Fig 8: The VA stenosis has reoccurred.
Fig 9: After balloon PTA with an 8 mm balloon, the VA stenosis was repaired with an 8 mm x 30 mm Flair stent graft.
This patient completed her 2 year Renova follow up without any further interventions. She continues to dialyze with this graft and is approaching her 6 year anniversary of the graft placement. Her VA has remained patent and never required further intervention since the Flair stent graft placement. She has required 4 subsequent endovascular interventions – all intragraft stenoses treated with balloon pta.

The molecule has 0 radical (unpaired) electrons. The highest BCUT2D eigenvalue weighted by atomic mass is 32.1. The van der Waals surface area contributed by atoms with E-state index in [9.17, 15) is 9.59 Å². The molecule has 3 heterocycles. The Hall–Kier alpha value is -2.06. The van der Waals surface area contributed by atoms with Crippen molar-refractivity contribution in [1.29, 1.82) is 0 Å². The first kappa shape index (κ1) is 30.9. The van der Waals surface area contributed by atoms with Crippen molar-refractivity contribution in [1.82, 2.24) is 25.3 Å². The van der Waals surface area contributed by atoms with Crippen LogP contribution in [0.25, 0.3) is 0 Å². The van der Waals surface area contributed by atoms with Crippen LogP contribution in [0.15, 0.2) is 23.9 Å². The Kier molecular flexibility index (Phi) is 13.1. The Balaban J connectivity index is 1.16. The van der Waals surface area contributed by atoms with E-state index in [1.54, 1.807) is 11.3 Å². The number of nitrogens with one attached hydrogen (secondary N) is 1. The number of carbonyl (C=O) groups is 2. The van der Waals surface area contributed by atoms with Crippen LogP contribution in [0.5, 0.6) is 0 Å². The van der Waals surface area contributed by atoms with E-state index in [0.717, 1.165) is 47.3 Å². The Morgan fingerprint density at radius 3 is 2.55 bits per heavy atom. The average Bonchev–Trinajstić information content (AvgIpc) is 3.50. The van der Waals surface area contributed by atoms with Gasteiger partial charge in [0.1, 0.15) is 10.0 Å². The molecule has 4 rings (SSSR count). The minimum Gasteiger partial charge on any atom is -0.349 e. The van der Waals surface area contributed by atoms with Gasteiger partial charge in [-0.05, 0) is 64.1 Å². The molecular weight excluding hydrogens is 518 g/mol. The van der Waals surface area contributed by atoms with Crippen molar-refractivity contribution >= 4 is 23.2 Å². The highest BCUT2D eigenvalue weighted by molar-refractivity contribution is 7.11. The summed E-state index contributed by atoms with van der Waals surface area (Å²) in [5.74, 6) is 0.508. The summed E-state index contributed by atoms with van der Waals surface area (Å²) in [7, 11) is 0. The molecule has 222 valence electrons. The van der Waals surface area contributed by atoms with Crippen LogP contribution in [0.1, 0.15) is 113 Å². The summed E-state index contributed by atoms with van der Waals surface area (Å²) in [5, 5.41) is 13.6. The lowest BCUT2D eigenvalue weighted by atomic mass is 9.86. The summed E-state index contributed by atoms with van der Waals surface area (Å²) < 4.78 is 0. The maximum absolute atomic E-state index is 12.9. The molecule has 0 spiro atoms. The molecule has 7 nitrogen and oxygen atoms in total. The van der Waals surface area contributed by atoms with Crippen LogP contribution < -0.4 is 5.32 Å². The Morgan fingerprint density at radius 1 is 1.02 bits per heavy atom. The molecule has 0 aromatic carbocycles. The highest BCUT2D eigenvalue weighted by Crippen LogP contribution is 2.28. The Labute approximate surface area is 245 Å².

We now have 3 randomized controlled trials published in peer-reviewed journals demonstrating superior patency at the target lesion( VA) and in the access circuit using stent graft treatment vs balloon PTA for VA stenosis; the Flair pivotal trial and the Renova trial (Flair stent graft) and the Revise trial (Viabahn stent graft) . Graft VA stenosis has been recognized as a recurrent problem for 30 years and yet we have been hypnotized by the immediate cosmetic success of balloon angioplasty. Bare metal stents were tried and have never been proven any better than balloon angioplasty. These 3 stent graft trials demonstrate that we have a better tool in our tool box to treat graft VA stenosis. I highly recommend dialysis access interventionists read these published trials. One does not need to be a statistician to recognize the superior results of stent grafting VA stenosis. Much of the criticisms of this new treatment strategy has economic origins; and I agree that economics of stent graft use in the outpatient access centers are germaine. However as we transition from a fee-for-service to a bundled , accountable care , pay-for- performance paradigm of reimbursement , we need to know which tool in the tool box is going to give us the best patency. It behooves us to familiarize ourselves with how to deploy these stent graft devices ( read the IFU) and the results they can provide our patients. My experience is that instent restenosis of a stent graft in the VA is rare.